Jae C. Hong, file, Associated Press
FILE - In this Nov. 12, 2011, file photo, Mexico's Juan Manuel Marquez, left, wearing the emblem of the opposition Institutional Revolutionary Party, PRI, on his boxer's trunks is hit by Manny Pacquiao, right, of the Philippines, during a WBO welterweight title fight in Las Vegas. Mexico's highest electoral court says it has overturned a recent municipal election partly because of a strange new form of political advertising _ a party logo emblazoned on a boxer's trunks.

MEXICO CITY — Mexico's political season opened last month in the western state of Michoacan, where the country's former ruling party scored a string of victories seen as a sign of its rising strength nationwide.

The Institutional Revolutionary Party's candidate defeated the sister of Mexico's president in the Michoacan governor's race. It also won a series of local contests, bolstering widespread predictions that this summer the PRI will retake the presidency itself, Mexico's highest office, after 12 years out of power.

But the highly touted victories in Michoacan were in potential jeopardy Wednesday after Mexico's highest electoral court overturned one of them partly because of a strange new form of political advertising — a party logo emblazoned on a boxer's trunks.

Mexican welterweight Juan Manuel Marquez wore the PRI's green-white-and-red emblem on the left leg of his shorts in his match last month against Filipino Manny Pacquiao in Las Vegas, Nevada.

Marquez lost the Nov. 12 bout, watched live by millions in Mexico. But after the PRI's victories in the next day's elections, the ruling National Action Party complained that the logo had violated a temporary ban on campaigning ahead of the vote, as well as a prohibition on campaigning abroad. It asked for local and statewide races to be overturned.

The federal electoral tribunal ruled in the PAN's favor on Wednesday in the case of the race for mayor of Morelia, the capital of Michoacan.

The court did not immediately release an explanation of the reasoning behind its decision, which requires the Morelia race to be run again on an as-yet-undetermined date over the next five months. But PAN officials said that they were hopeful that the same logic would apply to a pending decision on the governor's race.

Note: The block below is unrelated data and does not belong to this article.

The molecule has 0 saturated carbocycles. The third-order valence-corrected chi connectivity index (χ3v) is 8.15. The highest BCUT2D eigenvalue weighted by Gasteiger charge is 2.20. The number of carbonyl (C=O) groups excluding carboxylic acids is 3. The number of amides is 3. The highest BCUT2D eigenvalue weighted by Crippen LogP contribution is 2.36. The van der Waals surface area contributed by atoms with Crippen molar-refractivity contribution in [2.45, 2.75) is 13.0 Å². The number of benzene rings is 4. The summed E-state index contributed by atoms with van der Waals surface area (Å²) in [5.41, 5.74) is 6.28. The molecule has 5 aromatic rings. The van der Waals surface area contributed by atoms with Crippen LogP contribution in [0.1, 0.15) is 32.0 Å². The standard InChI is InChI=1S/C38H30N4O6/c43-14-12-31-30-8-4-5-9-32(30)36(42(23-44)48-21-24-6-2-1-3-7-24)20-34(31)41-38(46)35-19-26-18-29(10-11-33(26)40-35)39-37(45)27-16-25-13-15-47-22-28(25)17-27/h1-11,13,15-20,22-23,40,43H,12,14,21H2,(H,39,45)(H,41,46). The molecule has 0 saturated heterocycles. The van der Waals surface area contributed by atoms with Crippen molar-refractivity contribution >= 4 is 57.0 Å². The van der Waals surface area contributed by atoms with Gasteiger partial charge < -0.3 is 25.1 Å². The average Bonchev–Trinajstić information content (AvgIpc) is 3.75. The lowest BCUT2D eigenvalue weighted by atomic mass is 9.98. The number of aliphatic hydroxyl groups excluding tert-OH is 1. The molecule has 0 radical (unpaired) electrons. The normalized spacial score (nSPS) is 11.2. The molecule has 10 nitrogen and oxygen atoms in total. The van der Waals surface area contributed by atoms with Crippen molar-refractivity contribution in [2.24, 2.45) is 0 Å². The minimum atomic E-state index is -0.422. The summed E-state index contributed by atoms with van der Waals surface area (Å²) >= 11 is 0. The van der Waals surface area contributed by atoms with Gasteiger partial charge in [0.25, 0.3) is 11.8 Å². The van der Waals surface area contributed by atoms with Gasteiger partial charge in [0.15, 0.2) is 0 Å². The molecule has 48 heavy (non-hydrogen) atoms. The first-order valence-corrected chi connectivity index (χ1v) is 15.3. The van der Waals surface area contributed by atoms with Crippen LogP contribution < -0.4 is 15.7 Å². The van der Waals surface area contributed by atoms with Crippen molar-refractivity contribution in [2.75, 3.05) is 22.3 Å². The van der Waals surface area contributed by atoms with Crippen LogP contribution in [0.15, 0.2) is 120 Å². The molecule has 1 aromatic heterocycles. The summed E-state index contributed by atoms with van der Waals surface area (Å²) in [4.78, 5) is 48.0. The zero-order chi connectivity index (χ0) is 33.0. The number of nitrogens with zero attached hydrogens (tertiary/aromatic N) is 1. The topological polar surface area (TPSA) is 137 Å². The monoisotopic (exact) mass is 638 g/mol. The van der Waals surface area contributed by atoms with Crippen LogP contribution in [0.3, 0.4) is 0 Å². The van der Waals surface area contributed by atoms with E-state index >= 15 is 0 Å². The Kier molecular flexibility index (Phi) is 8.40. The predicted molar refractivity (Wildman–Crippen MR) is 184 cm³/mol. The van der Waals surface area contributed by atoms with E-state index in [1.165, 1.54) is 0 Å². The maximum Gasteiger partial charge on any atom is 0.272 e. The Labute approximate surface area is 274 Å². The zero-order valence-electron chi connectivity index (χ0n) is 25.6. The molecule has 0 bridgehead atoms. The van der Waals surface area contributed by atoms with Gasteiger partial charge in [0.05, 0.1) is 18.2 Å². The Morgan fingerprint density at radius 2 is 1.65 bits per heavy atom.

The PAN and the leftist Democratic Revolution Party had also complained that Michoacan's powerful drug cartels had intimidated voters on behalf of the PRI. On the eve of the elections, one local cartel placed an advertisement in a newspaper in the town of La Piedad threatening citizens who voted for the PAN.

President Felipe Calderon has said in several public addresses that organized crime helped defeat his sister, Luisa Maria Calderon, and has described drug cartel meddling in elections as a potential national menace.

In addition, the PAN said in its complaint about the Morelia race that winning gubernatorial candidate Fausto Vallejo and Morelia mayoral candidate Wilfrido Lazaro had made unauthorized appearances on television to announce the end of their campaigns.

A high-ranking PAN official, Juan Molinar Horcasitas, said the party had made the same arguments in its appeal of the governor's race, and expected another victory in court.

"According to the law, in the same circumstances the same decision should be taken," he said. "It seems to me that, as a result, the electoral tribunal should annul the governor's race."

A new vote would be highly competitive and almost certain to draw in the national resources of the governing party, the PRI and the PRD in what could become a proxy presidential race.

"The Institutional Revolutionary Party reiterates its conviction that its candidate, Wilfrido Lazaro Medina, obtained a clear, resounding and legitimate victory," the party said in a statement. "The PRI feels that there weren't sufficient grounds to support the court's decision."

Marquez and his managers could not be reached for comment.


Michael Weissenstein contributed.